I only admire the real climbers. The ones that don’t risk the lives of others for their success. Who don’t rely on other people carrying their stuff all the way to the top. The ones that succeed by their own will and strength. Because yes, there are climbers that don’t need porters and Sherpas to carry their oxygen. They go all the way up to the summit, training all their life and doing it with no oxygen. It’s a whole debate related to this, as expeditions also provide serious income to Sherpas, so I will stop here and save it for another article.
All in all, teahouses are great gathering places. You will hear interesting and fascinating stories. From people that have been traveling for years, leaving their home and just following the road ahead. To people that return to Nepal even after 40 years. Yes, we met a guy that traveled in Nepal in the 70’s, and he had some great stories to share. You will meet families with kids, teaching them to love the mountains. Hippies searching for their lost souls, party people, or quiet ones that will always stay farther from the others.
Tips for staying in teahouses
If you do decide to embark on a teahouse trek in Nepal, then there are a couple of items which could come in handy for some people. For a full list of what you need on a trek, you can check our Jiri to Everest Base Camp Guide.
- Toilet paper – this is something you want to carry on a trek, irrespective of your accommodation. That’s because Nepali people don’t use it and once you go at high altitude they will charge a lot of money for a roll. So take some extra from Kathmandu.
- Sleeping Bag – yes, teahouses do provide blankets, but some of them are not exactly clean. It’s very difficult for them to keep them perfumed after so many sweaty trekkers. You might want to consider getting your own sleeping bag, perhaps a light one and then just put a blanket on top of it.
- Sleeping sheets – if you don’t want to carry a sleeping bag, then at least get a light sleeping sheet. You will be more comfortable in it.
- Headlamp – electricity is a luxury in Nepal. And once it gets dark you might have to rely on a small bulb. If you wake up during the night in need for a toilet, then you will definitely need one.
- Door locker – not all teahouses provide keys to the room. Having a locker with you will keep your things safe. We haven’t heard of any incidents, but better be safe than sorry, especially on the more touristic trails.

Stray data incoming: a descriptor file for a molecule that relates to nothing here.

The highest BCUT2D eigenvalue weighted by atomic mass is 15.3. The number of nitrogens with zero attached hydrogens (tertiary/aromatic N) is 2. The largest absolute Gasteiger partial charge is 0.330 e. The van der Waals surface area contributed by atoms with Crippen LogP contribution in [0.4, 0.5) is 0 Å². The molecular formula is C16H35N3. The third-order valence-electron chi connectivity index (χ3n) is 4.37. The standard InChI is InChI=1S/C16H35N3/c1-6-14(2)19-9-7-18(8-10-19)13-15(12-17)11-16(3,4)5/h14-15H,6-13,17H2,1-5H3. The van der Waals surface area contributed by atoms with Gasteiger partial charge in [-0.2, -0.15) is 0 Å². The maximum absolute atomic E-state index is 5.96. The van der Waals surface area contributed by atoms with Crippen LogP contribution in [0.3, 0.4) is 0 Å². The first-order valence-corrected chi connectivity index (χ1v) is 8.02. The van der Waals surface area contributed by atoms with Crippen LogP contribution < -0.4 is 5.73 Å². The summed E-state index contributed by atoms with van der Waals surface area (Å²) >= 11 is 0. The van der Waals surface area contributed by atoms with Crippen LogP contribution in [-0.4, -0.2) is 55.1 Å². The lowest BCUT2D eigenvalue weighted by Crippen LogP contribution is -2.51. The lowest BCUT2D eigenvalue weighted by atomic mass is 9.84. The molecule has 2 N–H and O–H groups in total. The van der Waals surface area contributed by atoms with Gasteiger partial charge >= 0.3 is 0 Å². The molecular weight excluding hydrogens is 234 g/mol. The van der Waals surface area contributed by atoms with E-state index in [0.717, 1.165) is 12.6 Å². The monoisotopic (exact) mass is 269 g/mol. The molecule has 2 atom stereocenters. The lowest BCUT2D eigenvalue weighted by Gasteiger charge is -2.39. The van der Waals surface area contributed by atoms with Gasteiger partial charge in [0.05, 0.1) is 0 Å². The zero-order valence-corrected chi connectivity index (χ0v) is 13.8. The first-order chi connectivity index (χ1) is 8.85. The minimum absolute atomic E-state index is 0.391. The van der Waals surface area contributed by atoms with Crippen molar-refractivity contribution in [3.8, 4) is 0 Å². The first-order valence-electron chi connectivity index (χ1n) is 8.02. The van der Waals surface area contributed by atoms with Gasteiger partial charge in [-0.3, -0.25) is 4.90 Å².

- Light towel – sorry to disappoint, but there are no towels provided in teahouses. So make sure you have one with you.
- Soap – some teahouses had soap, but we preferred our small soap bar which we carried from Kathmandu.
- Flip flops or sandals – trust me, you will thank me for this. It’s a great feeling to get those boots off once you reach a teahouse and enjoy the rest of the day with your feet all free and happy.
- Toothpaste and toothbrush – you don’t want your teeth all yellow after a long trek!
Why choose teahouses?
Because after a long day of trekking on mountain trails, when you feel tired and hungry, the feeling of entering a warm room filled with travelers is all that you need. And you will also help the locals, by sustaining their business with your contributions. Yes, the trails give you the mountain views. But the people are the ones that will truly immerse you in the local culture. So, grab a tea and talk to them. Learn about their way of life, their traditions.
Perhaps there will be times when you will hate your stay in a teahouse (it sure happened to us because of rude travelers and aggressive owners). But most of the times you will leave your teahouse-home with a smile on your face. I even cried a couple of times.
I will never forget two teahouses. The one in Nunthala, where we spent two amazing days with the family (I had an injury, so I needed rest), and the one in Monjo. At both of them, we felt at home as if we had been welcomed in their family. At the one in Monjo, we were the only guests, and we took advantage to get to know the family better. Two nights spent with them was enough to melt our hearts when we had to say goodbye. And they even offered us each a khata, the Tibetan scarf representing compassion.
So yes, don’t be shy and go for a teahouse trek in Nepal. What I guarantee you won’t regret it. The only serious problem you might face is not wanting to go back home again.